A work is less noble than its maker: he who makes a good thing is himself better than it: God excels the most of His excellent creatures. Matters of everyday occurrence illustrate our point: an artist may paint a lifelike picture, but he cannot endow it with life like his own; he may carve an admirable statue, but can never compound a breathing fellow man. Wise were those ancients who felt that all forms of beauty could be but partial expressions of beauty's very self: and who by clue of what they saw groped after Him they saw not. Beauty essential is the archetype of imparted beauty; Life essential, of imparted life; Goodness essential, of imparted goodness: but such objects, good, living, beautiful, as we now behold, are not that very Goodness, Life, Beauty, which (please God) we shall one day contemplate in beatific vision. (SF,14)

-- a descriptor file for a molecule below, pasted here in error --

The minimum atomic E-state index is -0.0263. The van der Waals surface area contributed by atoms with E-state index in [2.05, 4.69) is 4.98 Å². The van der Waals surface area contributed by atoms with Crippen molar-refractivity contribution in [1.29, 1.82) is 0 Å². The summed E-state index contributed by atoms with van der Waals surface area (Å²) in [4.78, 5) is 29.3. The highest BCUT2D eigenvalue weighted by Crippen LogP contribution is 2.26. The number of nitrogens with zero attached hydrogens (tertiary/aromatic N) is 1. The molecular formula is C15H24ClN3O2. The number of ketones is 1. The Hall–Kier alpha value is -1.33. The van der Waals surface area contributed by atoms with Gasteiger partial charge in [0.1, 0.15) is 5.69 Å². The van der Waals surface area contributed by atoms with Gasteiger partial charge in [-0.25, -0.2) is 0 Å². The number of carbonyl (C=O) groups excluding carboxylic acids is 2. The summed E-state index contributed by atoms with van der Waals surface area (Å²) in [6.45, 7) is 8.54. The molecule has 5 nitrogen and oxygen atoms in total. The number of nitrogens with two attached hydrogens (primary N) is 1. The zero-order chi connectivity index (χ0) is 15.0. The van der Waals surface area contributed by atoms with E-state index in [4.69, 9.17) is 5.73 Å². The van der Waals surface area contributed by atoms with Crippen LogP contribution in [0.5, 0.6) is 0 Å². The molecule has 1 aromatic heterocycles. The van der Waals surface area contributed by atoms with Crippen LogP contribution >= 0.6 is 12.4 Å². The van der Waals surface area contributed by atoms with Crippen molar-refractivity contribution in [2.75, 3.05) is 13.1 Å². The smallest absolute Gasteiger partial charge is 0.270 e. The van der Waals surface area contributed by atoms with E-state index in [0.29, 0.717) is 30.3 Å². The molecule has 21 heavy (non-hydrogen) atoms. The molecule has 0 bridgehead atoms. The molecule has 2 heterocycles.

To understand fully the solipsism of much of Christina Rossetti's poetry — the repeated dwelling on her speakers' mental states — it is crucial to recognize that she perceived apocalypse and salvation as processes of psychic transformation. The goal was "beatific vision" (as in Blake and Dante), for which her special poems that explore psychological depths and mental potential can be seen as a discipline of preparation.